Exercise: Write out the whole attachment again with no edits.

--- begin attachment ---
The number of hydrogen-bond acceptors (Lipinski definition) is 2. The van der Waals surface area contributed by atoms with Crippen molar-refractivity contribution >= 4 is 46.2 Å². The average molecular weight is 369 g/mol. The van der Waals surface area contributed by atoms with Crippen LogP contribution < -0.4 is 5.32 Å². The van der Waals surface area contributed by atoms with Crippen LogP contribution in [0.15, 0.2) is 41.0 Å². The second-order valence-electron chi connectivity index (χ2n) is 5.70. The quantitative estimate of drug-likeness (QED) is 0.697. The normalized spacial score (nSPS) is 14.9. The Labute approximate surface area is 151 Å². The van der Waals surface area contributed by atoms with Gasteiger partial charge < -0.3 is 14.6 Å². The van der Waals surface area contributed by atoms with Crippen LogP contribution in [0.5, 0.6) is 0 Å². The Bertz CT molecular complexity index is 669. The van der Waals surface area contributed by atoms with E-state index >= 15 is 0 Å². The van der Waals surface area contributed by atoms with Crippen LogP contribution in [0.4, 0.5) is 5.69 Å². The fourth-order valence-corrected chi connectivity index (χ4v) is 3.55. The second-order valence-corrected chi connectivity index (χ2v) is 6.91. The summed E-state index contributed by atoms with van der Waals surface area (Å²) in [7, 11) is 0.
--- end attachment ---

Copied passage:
The number of hydrogen-bond acceptors (Lipinski definition) is 2. The van der Waals surface area contributed by atoms with Crippen molar-refractivity contribution >= 4 is 46.2 Å². The average molecular weight is 369 g/mol. The van der Waals surface area contributed by atoms with Crippen LogP contribution < -0.4 is 5.32 Å². The van der Waals surface area contributed by atoms with Crippen LogP contribution in [0.15, 0.2) is 41.0 Å². The second-order valence-electron chi connectivity index (χ2n) is 5.70. The quantitative estimate of drug-likeness (QED) is 0.697. The normalized spacial score (nSPS) is 14.9. The Labute approximate surface area is 151 Å². The van der Waals surface area contributed by atoms with Gasteiger partial charge < -0.3 is 14.6 Å². The van der Waals surface area contributed by atoms with Crippen LogP contribution in [0.5, 0.6) is 0 Å². The Bertz CT molecular complexity index is 669. The van der Waals surface area contributed by atoms with E-state index >= 15 is 0 Å². The van der Waals surface area contributed by atoms with Crippen LogP contribution in [0.4, 0.5) is 5.69 Å². The fourth-order valence-corrected chi connectivity index (χ4v) is 3.55. The second-order valence-corrected chi connectivity index (χ2v) is 6.91. The summed E-state index contributed by atoms with van der Waals surface area (Å²) in [7, 11) is 0.